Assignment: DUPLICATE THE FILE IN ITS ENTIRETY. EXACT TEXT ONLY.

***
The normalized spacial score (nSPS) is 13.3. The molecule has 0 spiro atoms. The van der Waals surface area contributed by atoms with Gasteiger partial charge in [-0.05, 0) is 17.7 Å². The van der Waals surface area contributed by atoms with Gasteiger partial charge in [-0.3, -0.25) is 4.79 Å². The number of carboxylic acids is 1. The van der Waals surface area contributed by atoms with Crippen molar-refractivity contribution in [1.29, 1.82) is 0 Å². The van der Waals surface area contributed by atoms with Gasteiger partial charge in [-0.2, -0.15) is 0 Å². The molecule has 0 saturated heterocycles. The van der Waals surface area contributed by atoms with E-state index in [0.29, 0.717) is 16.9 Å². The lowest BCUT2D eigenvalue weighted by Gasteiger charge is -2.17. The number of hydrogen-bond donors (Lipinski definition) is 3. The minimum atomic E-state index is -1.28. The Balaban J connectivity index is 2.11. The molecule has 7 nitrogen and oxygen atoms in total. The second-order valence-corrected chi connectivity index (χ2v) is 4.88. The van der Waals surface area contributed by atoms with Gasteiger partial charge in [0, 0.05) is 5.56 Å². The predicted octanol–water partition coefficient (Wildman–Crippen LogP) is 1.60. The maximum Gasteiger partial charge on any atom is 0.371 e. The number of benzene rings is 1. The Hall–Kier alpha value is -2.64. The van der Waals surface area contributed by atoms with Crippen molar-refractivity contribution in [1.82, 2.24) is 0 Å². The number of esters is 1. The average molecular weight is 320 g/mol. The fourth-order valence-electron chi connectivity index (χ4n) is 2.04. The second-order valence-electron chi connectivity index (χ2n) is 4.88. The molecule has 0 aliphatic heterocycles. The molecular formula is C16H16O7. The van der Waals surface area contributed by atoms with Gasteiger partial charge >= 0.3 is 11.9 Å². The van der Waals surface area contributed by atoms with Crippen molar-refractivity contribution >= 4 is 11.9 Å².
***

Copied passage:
The normalized spacial score (nSPS) is 13.3. The molecule has 0 spiro atoms. The van der Waals surface area contributed by atoms with Gasteiger partial charge in [-0.05, 0) is 17.7 Å². The van der Waals surface area contributed by atoms with Gasteiger partial charge in [-0.3, -0.25) is 4.79 Å². The number of carboxylic acids is 1. The van der Waals surface area contributed by atoms with Crippen molar-refractivity contribution in [1.29, 1.82) is 0 Å². The van der Waals surface area contributed by atoms with Gasteiger partial charge in [-0.2, -0.15) is 0 Å². The molecule has 0 saturated heterocycles. The van der Waals surface area contributed by atoms with E-state index in [0.29, 0.717) is 16.9 Å². The lowest BCUT2D eigenvalue weighted by Gasteiger charge is -2.17. The number of hydrogen-bond donors (Lipinski definition) is 3. The minimum atomic E-state index is -1.28. The Balaban J connectivity index is 2.11. The molecule has 7 nitrogen and oxygen atoms in total. The second-order valence-corrected chi connectivity index (χ2v) is 4.88. The van der Waals surface area contributed by atoms with Gasteiger partial charge in [0, 0.05) is 5.56 Å². The predicted octanol–water partition coefficient (Wildman–Crippen LogP) is 1.60. The maximum Gasteiger partial charge on any atom is 0.371 e. The number of benzene rings is 1. The Hall–Kier alpha value is -2.64. The van der Waals surface area contributed by atoms with Crippen molar-refractivity contribution in [1.82, 2.24) is 0 Å². The number of esters is 1. The average molecular weight is 320 g/mol. The fourth-order valence-electron chi connectivity index (χ4n) is 2.04. The second-order valence-electron chi connectivity index (χ2n) is 4.88. The molecule has 0 aliphatic heterocycles. The molecular formula is C16H16O7. The van der Waals surface area contributed by atoms with Gasteiger partial charge >= 0.3 is 11.9 Å². The van der Waals surface area contributed by atoms with Crippen molar-refractivity contribution >= 4 is 11.9 Å².